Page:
Until recently, Nigerian civil society organizations (CSOs) were grouped with casinos, real estate agents, and gemstone dealers as institutions highly vulnerable to infusions of “dirty money” and funds intended for terrorists. To stop illicit funding flows, Nigeria implemented the recommendations of the Financial Action Task Force (FATF), the body that sets international standards to prevent funds from going to organized crime, corruption, and terrorism. But like many governments, Nigeria took an overly broad approach to implementing F ATF recommendations. For Nigerian CSOs, inclusion in the high-risk category meant a host of intrusive regulatory and reporting requirements, along with frequent visits from the regulatory agency.
But this changed in May 2022, when the Nigerian president signed two new laws removing CSOs from the high-risk category. The reform resulted from six years of skillful advocacy by Nigerian organizations, including Spaces for Change and the Nigeria Network of Non-Governmental Organizations (NNNGO), with technical advice and training from the Expert Hub on AML/CFT set up by ECNL, ICNL, and our partner HSC. ICNL supported local partners as they convened multi-stakeholder meetings and FATF compliance clinics. These gatherings brought CSOs face to face with regulators so they could raise concerns about the impact of FATF-related regulations on the sector and counter perceptions that CSOs were conduits for illicit funds. Regulators listened and eventually agreed to address the challenges hampering CSOs, which led to the two new laws.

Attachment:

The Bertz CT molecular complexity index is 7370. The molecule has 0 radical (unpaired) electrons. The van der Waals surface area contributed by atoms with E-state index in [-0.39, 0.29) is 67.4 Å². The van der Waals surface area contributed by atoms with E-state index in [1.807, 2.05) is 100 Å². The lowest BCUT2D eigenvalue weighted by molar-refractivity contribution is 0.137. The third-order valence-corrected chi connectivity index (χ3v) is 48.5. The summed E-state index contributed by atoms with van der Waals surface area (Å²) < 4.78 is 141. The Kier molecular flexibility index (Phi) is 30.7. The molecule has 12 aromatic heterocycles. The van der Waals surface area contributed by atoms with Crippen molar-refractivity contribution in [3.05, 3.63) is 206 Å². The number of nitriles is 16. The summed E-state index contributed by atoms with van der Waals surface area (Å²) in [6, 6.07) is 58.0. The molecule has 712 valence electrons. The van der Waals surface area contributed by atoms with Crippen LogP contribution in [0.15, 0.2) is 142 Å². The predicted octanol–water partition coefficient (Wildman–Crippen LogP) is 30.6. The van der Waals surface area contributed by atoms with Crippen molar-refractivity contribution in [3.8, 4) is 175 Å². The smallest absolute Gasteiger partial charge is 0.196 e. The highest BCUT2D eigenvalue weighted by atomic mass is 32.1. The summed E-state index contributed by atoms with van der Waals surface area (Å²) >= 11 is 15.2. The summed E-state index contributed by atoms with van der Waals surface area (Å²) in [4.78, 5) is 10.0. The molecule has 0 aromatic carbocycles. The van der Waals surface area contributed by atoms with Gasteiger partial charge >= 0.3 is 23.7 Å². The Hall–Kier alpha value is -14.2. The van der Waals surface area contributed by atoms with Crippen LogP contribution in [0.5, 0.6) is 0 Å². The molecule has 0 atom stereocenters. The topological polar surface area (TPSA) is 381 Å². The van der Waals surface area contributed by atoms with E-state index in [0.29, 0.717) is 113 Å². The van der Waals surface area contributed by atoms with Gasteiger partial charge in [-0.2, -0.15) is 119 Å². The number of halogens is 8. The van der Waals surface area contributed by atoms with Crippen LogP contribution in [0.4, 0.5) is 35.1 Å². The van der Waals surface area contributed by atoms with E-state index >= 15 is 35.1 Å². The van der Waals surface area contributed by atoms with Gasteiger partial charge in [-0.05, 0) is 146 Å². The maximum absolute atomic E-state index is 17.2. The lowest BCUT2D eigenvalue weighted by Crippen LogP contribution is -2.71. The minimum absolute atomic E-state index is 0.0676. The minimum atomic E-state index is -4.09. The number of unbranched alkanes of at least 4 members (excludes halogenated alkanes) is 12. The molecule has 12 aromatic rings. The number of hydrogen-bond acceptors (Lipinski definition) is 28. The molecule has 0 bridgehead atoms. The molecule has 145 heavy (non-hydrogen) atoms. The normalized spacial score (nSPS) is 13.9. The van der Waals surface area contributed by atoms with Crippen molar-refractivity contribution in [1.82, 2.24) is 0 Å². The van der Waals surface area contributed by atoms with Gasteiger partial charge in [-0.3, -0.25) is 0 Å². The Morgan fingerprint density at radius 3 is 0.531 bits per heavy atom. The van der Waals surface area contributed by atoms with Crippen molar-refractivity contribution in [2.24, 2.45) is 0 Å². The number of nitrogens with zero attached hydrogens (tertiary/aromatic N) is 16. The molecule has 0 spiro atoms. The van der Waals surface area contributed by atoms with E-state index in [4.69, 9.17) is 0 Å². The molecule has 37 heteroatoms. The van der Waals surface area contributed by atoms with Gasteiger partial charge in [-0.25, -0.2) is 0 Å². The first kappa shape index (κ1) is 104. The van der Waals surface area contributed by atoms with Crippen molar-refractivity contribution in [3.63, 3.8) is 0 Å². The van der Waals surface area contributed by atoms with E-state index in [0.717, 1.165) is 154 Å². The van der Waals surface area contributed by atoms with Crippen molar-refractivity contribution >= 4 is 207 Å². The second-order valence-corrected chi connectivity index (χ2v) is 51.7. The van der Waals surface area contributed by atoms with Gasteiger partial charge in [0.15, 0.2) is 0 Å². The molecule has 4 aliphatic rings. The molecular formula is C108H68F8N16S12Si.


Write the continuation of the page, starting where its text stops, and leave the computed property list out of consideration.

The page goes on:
ICNL board member and NNNGO president Oyebisi B. Oluseyi praised the new laws as the positive outcome of government-civil society cooperation. “Thanks to support from ICNL,” Mr. Oluseyi noted, “CSOs were able to review the laws and engage in effective advocacy with regulators and other key stakeholders. We now have a more enabling environment for civil society to thrive.”